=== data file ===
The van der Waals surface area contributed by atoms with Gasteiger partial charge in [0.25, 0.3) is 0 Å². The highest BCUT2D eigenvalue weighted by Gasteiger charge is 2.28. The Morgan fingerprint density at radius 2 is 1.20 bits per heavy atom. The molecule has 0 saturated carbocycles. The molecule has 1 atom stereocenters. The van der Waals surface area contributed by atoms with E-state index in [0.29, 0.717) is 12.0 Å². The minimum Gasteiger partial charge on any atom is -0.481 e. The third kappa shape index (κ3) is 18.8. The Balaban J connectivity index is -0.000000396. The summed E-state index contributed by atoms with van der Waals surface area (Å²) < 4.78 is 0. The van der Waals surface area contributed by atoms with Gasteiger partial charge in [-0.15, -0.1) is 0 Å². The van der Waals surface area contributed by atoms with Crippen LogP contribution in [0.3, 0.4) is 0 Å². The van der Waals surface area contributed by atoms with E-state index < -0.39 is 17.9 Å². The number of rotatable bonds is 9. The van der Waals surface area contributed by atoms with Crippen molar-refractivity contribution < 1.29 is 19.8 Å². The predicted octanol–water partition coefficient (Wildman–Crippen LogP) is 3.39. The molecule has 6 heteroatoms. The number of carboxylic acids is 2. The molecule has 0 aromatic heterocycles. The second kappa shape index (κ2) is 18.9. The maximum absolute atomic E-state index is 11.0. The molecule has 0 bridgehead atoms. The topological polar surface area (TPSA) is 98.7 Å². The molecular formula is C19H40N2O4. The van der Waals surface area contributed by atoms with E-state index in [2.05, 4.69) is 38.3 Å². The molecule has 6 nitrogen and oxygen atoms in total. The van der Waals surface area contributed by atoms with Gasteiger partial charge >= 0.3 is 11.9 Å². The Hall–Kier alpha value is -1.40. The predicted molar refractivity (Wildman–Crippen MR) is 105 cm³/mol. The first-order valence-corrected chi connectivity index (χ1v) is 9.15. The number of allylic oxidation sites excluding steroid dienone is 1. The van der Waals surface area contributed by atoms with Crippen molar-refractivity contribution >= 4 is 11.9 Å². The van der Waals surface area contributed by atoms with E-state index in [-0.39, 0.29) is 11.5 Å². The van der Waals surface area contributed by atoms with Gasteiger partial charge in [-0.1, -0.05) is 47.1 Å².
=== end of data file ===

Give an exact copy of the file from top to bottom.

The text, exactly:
The van der Waals surface area contributed by atoms with Gasteiger partial charge in [0.25, 0.3) is 0 Å². The highest BCUT2D eigenvalue weighted by Gasteiger charge is 2.28. The Morgan fingerprint density at radius 2 is 1.20 bits per heavy atom. The molecule has 0 saturated carbocycles. The molecule has 1 atom stereocenters. The van der Waals surface area contributed by atoms with E-state index in [0.29, 0.717) is 12.0 Å². The minimum Gasteiger partial charge on any atom is -0.481 e. The third kappa shape index (κ3) is 18.8. The Balaban J connectivity index is -0.000000396. The summed E-state index contributed by atoms with van der Waals surface area (Å²) < 4.78 is 0. The van der Waals surface area contributed by atoms with Gasteiger partial charge in [-0.15, -0.1) is 0 Å². The van der Waals surface area contributed by atoms with Crippen LogP contribution in [0.3, 0.4) is 0 Å². The van der Waals surface area contributed by atoms with E-state index < -0.39 is 17.9 Å². The number of rotatable bonds is 9. The van der Waals surface area contributed by atoms with Crippen molar-refractivity contribution < 1.29 is 19.8 Å². The predicted octanol–water partition coefficient (Wildman–Crippen LogP) is 3.39. The molecule has 6 heteroatoms. The number of carboxylic acids is 2. The molecule has 0 aromatic heterocycles. The second kappa shape index (κ2) is 18.9. The maximum absolute atomic E-state index is 11.0. The molecule has 0 bridgehead atoms. The topological polar surface area (TPSA) is 98.7 Å². The molecular formula is C19H40N2O4. The van der Waals surface area contributed by atoms with E-state index in [2.05, 4.69) is 38.3 Å². The molecule has 6 nitrogen and oxygen atoms in total. The van der Waals surface area contributed by atoms with Gasteiger partial charge >= 0.3 is 11.9 Å². The Hall–Kier alpha value is -1.40. The predicted molar refractivity (Wildman–Crippen MR) is 105 cm³/mol. The first-order valence-corrected chi connectivity index (χ1v) is 9.15. The number of allylic oxidation sites excluding steroid dienone is 1. The van der Waals surface area contributed by atoms with Crippen molar-refractivity contribution >= 4 is 11.9 Å². The van der Waals surface area contributed by atoms with E-state index in [-0.39, 0.29) is 11.5 Å². The van der Waals surface area contributed by atoms with Gasteiger partial charge in [-0.1, -0.05) is 47.1 Å².